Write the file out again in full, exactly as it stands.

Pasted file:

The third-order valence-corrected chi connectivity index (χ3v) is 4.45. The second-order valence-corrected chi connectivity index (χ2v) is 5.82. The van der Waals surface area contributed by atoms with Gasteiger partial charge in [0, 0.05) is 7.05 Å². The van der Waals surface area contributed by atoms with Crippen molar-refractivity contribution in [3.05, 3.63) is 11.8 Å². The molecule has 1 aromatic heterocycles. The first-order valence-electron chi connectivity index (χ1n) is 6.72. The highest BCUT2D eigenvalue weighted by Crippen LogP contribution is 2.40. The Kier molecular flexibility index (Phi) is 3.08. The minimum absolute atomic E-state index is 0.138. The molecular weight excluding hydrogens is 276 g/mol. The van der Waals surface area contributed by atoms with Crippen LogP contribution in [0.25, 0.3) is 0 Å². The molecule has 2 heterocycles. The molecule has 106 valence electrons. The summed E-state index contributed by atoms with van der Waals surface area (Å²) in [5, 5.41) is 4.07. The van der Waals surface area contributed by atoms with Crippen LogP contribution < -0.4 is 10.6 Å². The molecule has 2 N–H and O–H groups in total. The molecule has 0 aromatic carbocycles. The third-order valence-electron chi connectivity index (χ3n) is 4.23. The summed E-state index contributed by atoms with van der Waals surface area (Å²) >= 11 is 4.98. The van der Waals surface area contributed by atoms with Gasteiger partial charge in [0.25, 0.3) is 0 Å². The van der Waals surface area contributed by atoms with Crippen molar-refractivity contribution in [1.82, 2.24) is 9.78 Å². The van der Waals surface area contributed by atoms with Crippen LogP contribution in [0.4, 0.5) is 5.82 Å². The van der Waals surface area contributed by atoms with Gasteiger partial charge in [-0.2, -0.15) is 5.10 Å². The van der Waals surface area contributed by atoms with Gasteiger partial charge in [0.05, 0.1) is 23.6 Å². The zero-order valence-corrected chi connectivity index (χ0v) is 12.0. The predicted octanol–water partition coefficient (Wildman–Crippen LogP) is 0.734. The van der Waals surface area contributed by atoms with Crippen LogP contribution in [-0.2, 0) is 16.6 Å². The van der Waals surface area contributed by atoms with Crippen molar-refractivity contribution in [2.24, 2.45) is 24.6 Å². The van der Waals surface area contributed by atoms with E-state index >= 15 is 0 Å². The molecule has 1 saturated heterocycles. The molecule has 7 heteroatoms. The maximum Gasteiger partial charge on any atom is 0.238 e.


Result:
The third-order valence-corrected chi connectivity index (χ3v) is 4.45. The second-order valence-corrected chi connectivity index (χ2v) is 5.82. The van der Waals surface area contributed by atoms with Gasteiger partial charge in [0, 0.05) is 7.05 Å². The van der Waals surface area contributed by atoms with Crippen molar-refractivity contribution in [3.05, 3.63) is 11.8 Å². The molecule has 1 aromatic heterocycles. The first-order valence-electron chi connectivity index (χ1n) is 6.72. The highest BCUT2D eigenvalue weighted by Crippen LogP contribution is 2.40. The Kier molecular flexibility index (Phi) is 3.08. The minimum absolute atomic E-state index is 0.138. The molecular weight excluding hydrogens is 276 g/mol. The van der Waals surface area contributed by atoms with Crippen LogP contribution in [0.25, 0.3) is 0 Å². The molecule has 2 heterocycles. The molecule has 106 valence electrons. The summed E-state index contributed by atoms with van der Waals surface area (Å²) in [5, 5.41) is 4.07. The van der Waals surface area contributed by atoms with Crippen LogP contribution < -0.4 is 10.6 Å². The molecule has 2 N–H and O–H groups in total. The molecule has 0 aromatic carbocycles. The third-order valence-electron chi connectivity index (χ3n) is 4.23. The summed E-state index contributed by atoms with van der Waals surface area (Å²) >= 11 is 4.98. The van der Waals surface area contributed by atoms with Gasteiger partial charge in [0.25, 0.3) is 0 Å². The van der Waals surface area contributed by atoms with Crippen molar-refractivity contribution in [1.82, 2.24) is 9.78 Å². The van der Waals surface area contributed by atoms with Crippen LogP contribution in [0.4, 0.5) is 5.82 Å². The van der Waals surface area contributed by atoms with Gasteiger partial charge in [-0.2, -0.15) is 5.10 Å². The van der Waals surface area contributed by atoms with Gasteiger partial charge in [0.05, 0.1) is 23.6 Å². The zero-order valence-corrected chi connectivity index (χ0v) is 12.0. The predicted octanol–water partition coefficient (Wildman–Crippen LogP) is 0.734. The van der Waals surface area contributed by atoms with Crippen LogP contribution in [-0.2, 0) is 16.6 Å². The van der Waals surface area contributed by atoms with Crippen molar-refractivity contribution in [2.24, 2.45) is 24.6 Å². The van der Waals surface area contributed by atoms with E-state index >= 15 is 0 Å². The molecule has 1 saturated heterocycles. The molecule has 7 heteroatoms. The maximum Gasteiger partial charge on any atom is 0.238 e.